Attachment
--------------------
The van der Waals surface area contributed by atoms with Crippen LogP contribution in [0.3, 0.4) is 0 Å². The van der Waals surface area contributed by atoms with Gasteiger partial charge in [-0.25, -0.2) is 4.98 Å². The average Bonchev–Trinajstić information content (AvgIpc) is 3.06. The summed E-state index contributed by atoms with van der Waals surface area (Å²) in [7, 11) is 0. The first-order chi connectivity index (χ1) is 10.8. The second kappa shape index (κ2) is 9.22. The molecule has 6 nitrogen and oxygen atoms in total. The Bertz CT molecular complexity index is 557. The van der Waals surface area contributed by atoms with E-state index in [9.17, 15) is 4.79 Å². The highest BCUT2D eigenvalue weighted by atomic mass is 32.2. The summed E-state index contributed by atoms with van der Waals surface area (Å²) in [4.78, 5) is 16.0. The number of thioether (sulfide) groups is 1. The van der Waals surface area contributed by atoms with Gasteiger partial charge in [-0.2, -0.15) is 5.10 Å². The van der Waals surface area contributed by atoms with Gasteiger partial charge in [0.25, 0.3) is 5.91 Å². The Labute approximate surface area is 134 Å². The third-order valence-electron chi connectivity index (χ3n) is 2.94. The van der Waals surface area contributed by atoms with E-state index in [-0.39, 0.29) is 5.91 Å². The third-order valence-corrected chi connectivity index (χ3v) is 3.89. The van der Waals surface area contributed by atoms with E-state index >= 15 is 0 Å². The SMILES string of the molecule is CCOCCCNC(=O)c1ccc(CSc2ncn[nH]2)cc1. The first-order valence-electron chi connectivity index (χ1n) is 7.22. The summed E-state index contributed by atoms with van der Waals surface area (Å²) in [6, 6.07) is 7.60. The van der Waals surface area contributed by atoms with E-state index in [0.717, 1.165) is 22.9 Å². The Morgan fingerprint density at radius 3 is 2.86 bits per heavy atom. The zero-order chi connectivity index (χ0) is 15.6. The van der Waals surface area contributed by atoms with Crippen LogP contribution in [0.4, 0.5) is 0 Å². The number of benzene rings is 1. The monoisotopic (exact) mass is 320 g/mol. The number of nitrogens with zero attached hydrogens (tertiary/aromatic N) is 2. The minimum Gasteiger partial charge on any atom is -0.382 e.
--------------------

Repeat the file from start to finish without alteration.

The van der Waals surface area contributed by atoms with Crippen LogP contribution in [0.3, 0.4) is 0 Å². The van der Waals surface area contributed by atoms with Gasteiger partial charge in [-0.25, -0.2) is 4.98 Å². The average Bonchev–Trinajstić information content (AvgIpc) is 3.06. The summed E-state index contributed by atoms with van der Waals surface area (Å²) in [7, 11) is 0. The first-order chi connectivity index (χ1) is 10.8. The second kappa shape index (κ2) is 9.22. The molecule has 6 nitrogen and oxygen atoms in total. The Bertz CT molecular complexity index is 557. The van der Waals surface area contributed by atoms with E-state index in [9.17, 15) is 4.79 Å². The highest BCUT2D eigenvalue weighted by atomic mass is 32.2. The summed E-state index contributed by atoms with van der Waals surface area (Å²) in [4.78, 5) is 16.0. The number of thioether (sulfide) groups is 1. The van der Waals surface area contributed by atoms with Gasteiger partial charge in [-0.2, -0.15) is 5.10 Å². The van der Waals surface area contributed by atoms with Gasteiger partial charge in [0.25, 0.3) is 5.91 Å². The Labute approximate surface area is 134 Å². The third-order valence-electron chi connectivity index (χ3n) is 2.94. The van der Waals surface area contributed by atoms with E-state index in [-0.39, 0.29) is 5.91 Å². The third-order valence-corrected chi connectivity index (χ3v) is 3.89. The van der Waals surface area contributed by atoms with E-state index >= 15 is 0 Å². The SMILES string of the molecule is CCOCCCNC(=O)c1ccc(CSc2ncn[nH]2)cc1. The first-order valence-electron chi connectivity index (χ1n) is 7.22. The summed E-state index contributed by atoms with van der Waals surface area (Å²) in [6, 6.07) is 7.60. The van der Waals surface area contributed by atoms with E-state index in [0.717, 1.165) is 22.9 Å². The Morgan fingerprint density at radius 3 is 2.86 bits per heavy atom. The zero-order chi connectivity index (χ0) is 15.6. The van der Waals surface area contributed by atoms with Crippen LogP contribution in [0.4, 0.5) is 0 Å². The number of benzene rings is 1. The monoisotopic (exact) mass is 320 g/mol. The number of nitrogens with zero attached hydrogens (tertiary/aromatic N) is 2. The minimum Gasteiger partial charge on any atom is -0.382 e.